New Jersey is on the verge of being the next state to grant medical authority to its legislators by enacting legislation to allow our citizens to smoke pot and call it medicine. Besides the obvious contradiction that even the most addicted smoker knows that smoking is medically harmful, both the American Medical Association and Food and Drug Administration (among many others) deny that smoked marijuana is medicine. Its purity cannot be controlled, nor can its dosage be regulated. However, when pro- and anti-marijuana dogmas clash, an important fact is lost: natural marijuana is not a medicine in and of itself, nor is it an evil drug; it is a plant. Marijuana is a complex plant that naturally contains dozens of identified psychoactive chemicals, some of which cause feelings of euphoria, others lead to addiction, and still others may have the potential to be medically beneficial.
The case of marijuana is actually quite similar to that of the willow tree. The willow tree bark itself, followed by an extract made from the bark, was used for its medicinal properties from ancient times until the eighteenth century. No one would ever say that the willow tree is medicine; however, one of the compounds in willow bark is salicylic acid, which is structurally similar to aspirin. Even so, it was not until chemists used this knowledge to create aspirin in 1899 that we had a true medicine, meaning we had an identified chemical (acetylsalicylic acid) that was able to be created with standard potency and studied in clinical trials. A doctor was now able to say, “Take two aspirin and call me in the morning” and know exactly what he was prescribing. This was much more clinically sound than your great aunt saying; “Chew on some of this willow bark. It will make you feel better.”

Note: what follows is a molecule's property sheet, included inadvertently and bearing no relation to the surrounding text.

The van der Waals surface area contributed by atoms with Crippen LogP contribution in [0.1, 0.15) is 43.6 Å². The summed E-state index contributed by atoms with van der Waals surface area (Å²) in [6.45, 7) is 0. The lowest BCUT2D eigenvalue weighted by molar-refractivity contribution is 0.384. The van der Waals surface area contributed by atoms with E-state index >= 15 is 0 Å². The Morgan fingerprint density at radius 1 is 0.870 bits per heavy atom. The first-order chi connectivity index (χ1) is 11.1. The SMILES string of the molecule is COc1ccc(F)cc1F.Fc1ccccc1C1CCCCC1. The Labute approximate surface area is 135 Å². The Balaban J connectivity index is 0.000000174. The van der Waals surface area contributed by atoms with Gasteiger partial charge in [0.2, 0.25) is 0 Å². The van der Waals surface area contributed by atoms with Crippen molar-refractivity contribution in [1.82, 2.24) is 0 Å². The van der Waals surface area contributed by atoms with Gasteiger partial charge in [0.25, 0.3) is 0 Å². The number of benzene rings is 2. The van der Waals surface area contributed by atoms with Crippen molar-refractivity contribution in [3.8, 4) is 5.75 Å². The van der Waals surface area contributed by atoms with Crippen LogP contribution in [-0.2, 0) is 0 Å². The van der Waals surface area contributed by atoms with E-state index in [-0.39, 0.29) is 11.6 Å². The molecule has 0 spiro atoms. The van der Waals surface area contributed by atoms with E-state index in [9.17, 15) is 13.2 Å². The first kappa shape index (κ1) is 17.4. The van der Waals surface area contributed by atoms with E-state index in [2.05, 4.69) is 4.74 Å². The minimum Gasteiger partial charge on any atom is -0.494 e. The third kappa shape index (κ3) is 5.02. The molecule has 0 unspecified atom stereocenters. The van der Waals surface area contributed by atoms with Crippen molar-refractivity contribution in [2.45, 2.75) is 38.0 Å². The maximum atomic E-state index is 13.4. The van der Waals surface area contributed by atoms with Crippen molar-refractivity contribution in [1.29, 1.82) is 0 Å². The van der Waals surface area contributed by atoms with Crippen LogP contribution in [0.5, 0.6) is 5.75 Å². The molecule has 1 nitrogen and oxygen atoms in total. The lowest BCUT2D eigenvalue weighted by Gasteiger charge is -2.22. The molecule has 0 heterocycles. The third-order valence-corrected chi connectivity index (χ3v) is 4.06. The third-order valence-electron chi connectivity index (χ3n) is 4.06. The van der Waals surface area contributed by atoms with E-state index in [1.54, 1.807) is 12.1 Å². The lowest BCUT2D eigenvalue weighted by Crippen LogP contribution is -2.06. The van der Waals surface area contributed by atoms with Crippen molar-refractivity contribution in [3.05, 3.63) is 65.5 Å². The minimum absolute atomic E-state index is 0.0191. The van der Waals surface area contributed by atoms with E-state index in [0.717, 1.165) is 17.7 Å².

It is my hope that state governments that are concerned about the health of their most seriously ill citizens will demand that the federal government not simply tolerate limited research into the potential medical properties in marijuana but demand that additional research be funded immediately. I would hate to think that the best we can do is tell people, “Here, smoke some of this. We know it is dangerous and most people will go to jail for using it, but this is the best we can do for you.” If we really wanted to help people who are in desperate need, we would demand the development of lozenges, inhalers, patches, or even those fast dissolving oral strips, that can be dosage controlled – we would demand true medicine. Who knows how many potential medicines could be derived from the marijuana plant? While legislators fight it out on ideological lines, and pro-marijuana groups lobby for the right to smoke pot, the opportunity to truly help people is going up in smoke.